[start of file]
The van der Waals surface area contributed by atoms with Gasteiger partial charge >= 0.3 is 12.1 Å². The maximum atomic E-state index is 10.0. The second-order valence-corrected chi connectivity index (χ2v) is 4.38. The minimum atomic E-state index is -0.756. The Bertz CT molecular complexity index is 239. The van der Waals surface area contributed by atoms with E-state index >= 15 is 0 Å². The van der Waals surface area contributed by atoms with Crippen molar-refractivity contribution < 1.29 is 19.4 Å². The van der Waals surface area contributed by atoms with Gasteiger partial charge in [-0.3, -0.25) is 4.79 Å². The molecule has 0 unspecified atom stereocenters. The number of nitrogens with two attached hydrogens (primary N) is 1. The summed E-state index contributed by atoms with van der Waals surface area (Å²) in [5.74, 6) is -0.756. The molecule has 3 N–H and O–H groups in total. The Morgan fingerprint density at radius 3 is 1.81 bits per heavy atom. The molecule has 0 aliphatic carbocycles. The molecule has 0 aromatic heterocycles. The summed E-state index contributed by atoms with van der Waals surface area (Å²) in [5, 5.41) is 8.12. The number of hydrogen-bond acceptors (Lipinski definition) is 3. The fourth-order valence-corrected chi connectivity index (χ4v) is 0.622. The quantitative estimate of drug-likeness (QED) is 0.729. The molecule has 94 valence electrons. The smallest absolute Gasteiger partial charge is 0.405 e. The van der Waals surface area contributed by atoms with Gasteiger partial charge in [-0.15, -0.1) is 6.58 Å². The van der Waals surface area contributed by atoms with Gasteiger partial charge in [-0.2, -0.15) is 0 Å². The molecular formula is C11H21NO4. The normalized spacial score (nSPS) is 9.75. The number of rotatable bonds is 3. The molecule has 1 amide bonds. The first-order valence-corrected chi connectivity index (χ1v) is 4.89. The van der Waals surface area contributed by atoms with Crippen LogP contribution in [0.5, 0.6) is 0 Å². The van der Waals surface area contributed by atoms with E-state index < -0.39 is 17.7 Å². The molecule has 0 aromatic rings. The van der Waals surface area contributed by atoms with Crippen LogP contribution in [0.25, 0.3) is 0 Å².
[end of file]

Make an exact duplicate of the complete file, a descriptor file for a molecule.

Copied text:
The van der Waals surface area contributed by atoms with Gasteiger partial charge >= 0.3 is 12.1 Å². The maximum atomic E-state index is 10.0. The second-order valence-corrected chi connectivity index (χ2v) is 4.38. The minimum atomic E-state index is -0.756. The Bertz CT molecular complexity index is 239. The van der Waals surface area contributed by atoms with E-state index >= 15 is 0 Å². The van der Waals surface area contributed by atoms with Crippen molar-refractivity contribution < 1.29 is 19.4 Å². The van der Waals surface area contributed by atoms with Gasteiger partial charge in [-0.3, -0.25) is 4.79 Å². The molecule has 0 unspecified atom stereocenters. The number of nitrogens with two attached hydrogens (primary N) is 1. The summed E-state index contributed by atoms with van der Waals surface area (Å²) in [5.74, 6) is -0.756. The molecule has 3 N–H and O–H groups in total. The Morgan fingerprint density at radius 3 is 1.81 bits per heavy atom. The molecule has 0 aliphatic carbocycles. The molecule has 0 aromatic heterocycles. The summed E-state index contributed by atoms with van der Waals surface area (Å²) in [5, 5.41) is 8.12. The number of hydrogen-bond acceptors (Lipinski definition) is 3. The fourth-order valence-corrected chi connectivity index (χ4v) is 0.622. The quantitative estimate of drug-likeness (QED) is 0.729. The molecule has 94 valence electrons. The smallest absolute Gasteiger partial charge is 0.405 e. The van der Waals surface area contributed by atoms with Gasteiger partial charge in [-0.15, -0.1) is 6.58 Å². The van der Waals surface area contributed by atoms with Gasteiger partial charge in [-0.2, -0.15) is 0 Å². The molecular formula is C11H21NO4. The normalized spacial score (nSPS) is 9.75. The number of rotatable bonds is 3. The molecule has 1 amide bonds. The first-order valence-corrected chi connectivity index (χ1v) is 4.89. The van der Waals surface area contributed by atoms with Crippen LogP contribution in [0.5, 0.6) is 0 Å². The van der Waals surface area contributed by atoms with E-state index < -0.39 is 17.7 Å². The molecule has 0 aromatic rings. The van der Waals surface area contributed by atoms with Crippen LogP contribution in [0.25, 0.3) is 0 Å².